Envision Spokane, the twice-failed initiative seeking to bolster environmental protection and neighborhood and labor rights, will be before voters again, after a decision Thursday by a state appellate court.
The ruling reverses a 2013 decision by a Superior Court judge to remove the controversial measure from that year’s general election ballot. The court ordered the city to put the measure on the next available ballot.
It’s unclear, however, when the measure will be considered by voters. The next ballot comes in April, which will have a proposed tax increase for expansion of Spokane Transit Authority’s system. Envision’s leaders said they believe the issue should be put on November’s general election ballot, since it would amend the city charter.
City officials still are reviewing the court’s decision.
“We’re discussing what it means, what the options are, and what the timeline may be,” said Brian Coddington, spokesman for Spokane Mayor David Condon. “There is some discussion that the April ballot may not be appropriate.”
Supporters and detractors of the measure were surprised by the court’s decision, and both sides promised a robust campaign.
Kai Huschke, campaign coordinator with Envision, said he is “very, very happy and pleased that this will be before voters. … We’re definitely ready to pick up the (campaign) when it comes to the Community Bill of Rights.”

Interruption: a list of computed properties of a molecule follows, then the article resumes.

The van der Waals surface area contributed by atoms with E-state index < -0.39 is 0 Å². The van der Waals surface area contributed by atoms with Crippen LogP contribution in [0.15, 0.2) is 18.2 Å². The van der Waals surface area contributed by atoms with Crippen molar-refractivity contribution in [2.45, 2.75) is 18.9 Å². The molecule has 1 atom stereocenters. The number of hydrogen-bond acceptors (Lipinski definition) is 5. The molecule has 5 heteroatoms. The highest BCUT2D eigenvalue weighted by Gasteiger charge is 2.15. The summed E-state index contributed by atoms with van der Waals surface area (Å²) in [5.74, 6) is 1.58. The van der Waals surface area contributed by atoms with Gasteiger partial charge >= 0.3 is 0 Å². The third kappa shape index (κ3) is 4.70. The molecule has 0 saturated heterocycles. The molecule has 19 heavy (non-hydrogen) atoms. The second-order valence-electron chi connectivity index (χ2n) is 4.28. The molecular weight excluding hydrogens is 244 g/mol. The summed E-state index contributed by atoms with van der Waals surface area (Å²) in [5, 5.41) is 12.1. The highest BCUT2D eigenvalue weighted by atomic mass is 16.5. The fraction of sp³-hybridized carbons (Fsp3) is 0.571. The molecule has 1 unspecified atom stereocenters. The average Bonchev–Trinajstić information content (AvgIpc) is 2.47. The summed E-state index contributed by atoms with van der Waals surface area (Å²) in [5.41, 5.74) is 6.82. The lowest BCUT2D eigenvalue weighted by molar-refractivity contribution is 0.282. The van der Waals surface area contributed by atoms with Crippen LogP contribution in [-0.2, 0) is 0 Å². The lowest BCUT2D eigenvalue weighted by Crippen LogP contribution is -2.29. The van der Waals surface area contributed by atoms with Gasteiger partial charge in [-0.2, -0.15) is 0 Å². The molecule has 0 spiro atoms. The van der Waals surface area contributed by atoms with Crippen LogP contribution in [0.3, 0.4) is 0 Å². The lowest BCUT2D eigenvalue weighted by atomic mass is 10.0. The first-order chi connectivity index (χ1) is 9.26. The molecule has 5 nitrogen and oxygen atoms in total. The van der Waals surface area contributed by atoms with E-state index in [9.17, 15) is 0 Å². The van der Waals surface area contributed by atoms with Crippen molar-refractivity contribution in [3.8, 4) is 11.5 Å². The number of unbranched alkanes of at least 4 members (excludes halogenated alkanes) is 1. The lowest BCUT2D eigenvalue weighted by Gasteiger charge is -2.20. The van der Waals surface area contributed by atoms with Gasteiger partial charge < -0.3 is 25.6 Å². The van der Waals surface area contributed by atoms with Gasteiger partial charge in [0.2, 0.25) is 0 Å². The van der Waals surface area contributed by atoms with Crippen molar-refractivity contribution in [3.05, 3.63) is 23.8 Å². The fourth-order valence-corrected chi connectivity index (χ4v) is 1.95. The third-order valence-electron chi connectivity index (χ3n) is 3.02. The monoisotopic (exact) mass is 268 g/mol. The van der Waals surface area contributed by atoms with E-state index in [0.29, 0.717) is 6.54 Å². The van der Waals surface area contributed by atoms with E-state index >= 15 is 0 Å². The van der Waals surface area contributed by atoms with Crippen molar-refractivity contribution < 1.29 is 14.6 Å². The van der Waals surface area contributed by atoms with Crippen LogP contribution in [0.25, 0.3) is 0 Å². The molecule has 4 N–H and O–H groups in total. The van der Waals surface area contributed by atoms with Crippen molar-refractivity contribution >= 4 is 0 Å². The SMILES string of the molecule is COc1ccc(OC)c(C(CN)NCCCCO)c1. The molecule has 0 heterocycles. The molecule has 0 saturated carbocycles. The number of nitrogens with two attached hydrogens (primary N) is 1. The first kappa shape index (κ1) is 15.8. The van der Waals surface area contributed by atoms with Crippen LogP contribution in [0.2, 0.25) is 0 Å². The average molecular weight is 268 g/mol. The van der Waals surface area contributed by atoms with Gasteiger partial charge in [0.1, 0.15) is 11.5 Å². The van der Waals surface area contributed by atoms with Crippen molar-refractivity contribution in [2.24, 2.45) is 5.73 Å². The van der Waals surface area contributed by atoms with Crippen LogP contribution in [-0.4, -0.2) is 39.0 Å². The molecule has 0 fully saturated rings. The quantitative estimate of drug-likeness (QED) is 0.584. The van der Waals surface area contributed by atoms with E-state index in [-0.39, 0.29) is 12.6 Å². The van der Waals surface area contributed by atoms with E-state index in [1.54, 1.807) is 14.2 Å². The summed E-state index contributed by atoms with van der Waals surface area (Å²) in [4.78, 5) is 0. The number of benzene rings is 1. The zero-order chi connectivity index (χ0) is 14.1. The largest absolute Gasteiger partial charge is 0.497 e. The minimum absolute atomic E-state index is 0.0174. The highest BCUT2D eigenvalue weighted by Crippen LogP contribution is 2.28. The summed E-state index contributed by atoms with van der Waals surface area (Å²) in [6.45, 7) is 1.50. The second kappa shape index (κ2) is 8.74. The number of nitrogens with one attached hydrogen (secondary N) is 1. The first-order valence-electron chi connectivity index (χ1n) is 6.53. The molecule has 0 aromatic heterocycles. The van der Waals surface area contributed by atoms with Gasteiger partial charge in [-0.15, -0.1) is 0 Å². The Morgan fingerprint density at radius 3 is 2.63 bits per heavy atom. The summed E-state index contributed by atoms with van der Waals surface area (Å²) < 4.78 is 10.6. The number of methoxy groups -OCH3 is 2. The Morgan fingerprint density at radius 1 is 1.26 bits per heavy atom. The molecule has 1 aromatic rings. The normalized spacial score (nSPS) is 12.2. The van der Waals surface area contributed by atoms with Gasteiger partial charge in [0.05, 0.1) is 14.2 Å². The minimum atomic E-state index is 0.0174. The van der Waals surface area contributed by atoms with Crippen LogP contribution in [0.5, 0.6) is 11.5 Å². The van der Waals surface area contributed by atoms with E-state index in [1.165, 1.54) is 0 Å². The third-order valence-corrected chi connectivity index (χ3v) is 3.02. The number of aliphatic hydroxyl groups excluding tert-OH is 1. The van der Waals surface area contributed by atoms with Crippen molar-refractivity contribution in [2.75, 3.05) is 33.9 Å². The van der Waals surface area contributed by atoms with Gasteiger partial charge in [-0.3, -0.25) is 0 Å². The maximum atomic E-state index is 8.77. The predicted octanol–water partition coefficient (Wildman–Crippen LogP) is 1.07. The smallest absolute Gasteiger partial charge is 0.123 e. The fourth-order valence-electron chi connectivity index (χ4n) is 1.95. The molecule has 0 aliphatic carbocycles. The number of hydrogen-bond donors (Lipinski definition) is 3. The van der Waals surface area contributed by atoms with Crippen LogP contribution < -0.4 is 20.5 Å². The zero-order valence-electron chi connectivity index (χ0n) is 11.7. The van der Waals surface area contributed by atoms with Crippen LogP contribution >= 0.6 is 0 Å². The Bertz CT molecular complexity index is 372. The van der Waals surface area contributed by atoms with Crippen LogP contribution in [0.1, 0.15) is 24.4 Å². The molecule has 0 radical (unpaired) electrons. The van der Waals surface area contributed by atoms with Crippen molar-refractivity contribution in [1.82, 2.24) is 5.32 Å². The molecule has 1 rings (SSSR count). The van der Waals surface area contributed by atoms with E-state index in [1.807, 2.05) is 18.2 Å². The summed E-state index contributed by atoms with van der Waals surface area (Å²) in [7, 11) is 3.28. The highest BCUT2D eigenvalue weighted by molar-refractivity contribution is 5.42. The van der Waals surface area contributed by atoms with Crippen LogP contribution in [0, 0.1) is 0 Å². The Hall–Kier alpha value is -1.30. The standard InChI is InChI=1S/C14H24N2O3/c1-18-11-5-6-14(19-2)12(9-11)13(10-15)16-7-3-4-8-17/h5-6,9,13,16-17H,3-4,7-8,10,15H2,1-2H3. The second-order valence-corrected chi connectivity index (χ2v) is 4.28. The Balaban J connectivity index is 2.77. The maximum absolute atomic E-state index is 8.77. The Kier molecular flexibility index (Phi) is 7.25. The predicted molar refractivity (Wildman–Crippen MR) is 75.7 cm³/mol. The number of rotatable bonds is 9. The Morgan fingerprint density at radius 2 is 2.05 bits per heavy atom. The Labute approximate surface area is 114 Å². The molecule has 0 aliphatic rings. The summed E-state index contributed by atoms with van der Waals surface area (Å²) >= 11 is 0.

Michael Cathcart, government affairs director at the Spokane Home Builders Association, said his group, which was part of coalition of business and government groups that sued to keep the measure off the 2013 ballot, was investigating its next steps.
“We’ll work with the coalition to explore any legal remedy that may be available,” he said. “If there are none, then we’ll continue to inform voters that this measure is illegal, it is unconstitutional, it is bad policy and it is dangerous policy for the city of Spokane. Hopefully, the voters will vote accordingly.”
Spokane City Council President Ben Stuckart said he wouldn’t support efforts to keep the measures off the ballot.
“I wasn’t opposed to private industry suing, but the courts have now spoken,” he said. “The government is of the people and by the people. … So (the City Council) suing the citizens as a government does not sit well with me.”
County commissioners, who were part of the coalition opposing the measure, were hesitant to say how the court’s decision might affect the proposed renewal of sales tax that funds juvenile detention that will be considered by voters later this year.
County Commissioner Al French, who served on the City Council the first time the initiative was defeated by voters, said Thursday he was waiting to hear from the city and county’s legal team about potential appeals.
County Commissioner Todd Mielke said he believes the court’s ruling will place the initiative back on the April ballot, and that wouldn’t change the county’s election strategy.
“We have things that are scheduled to expire and need to be renewed,” Mielke said. “Regardless of what else the city puts on the ballot.”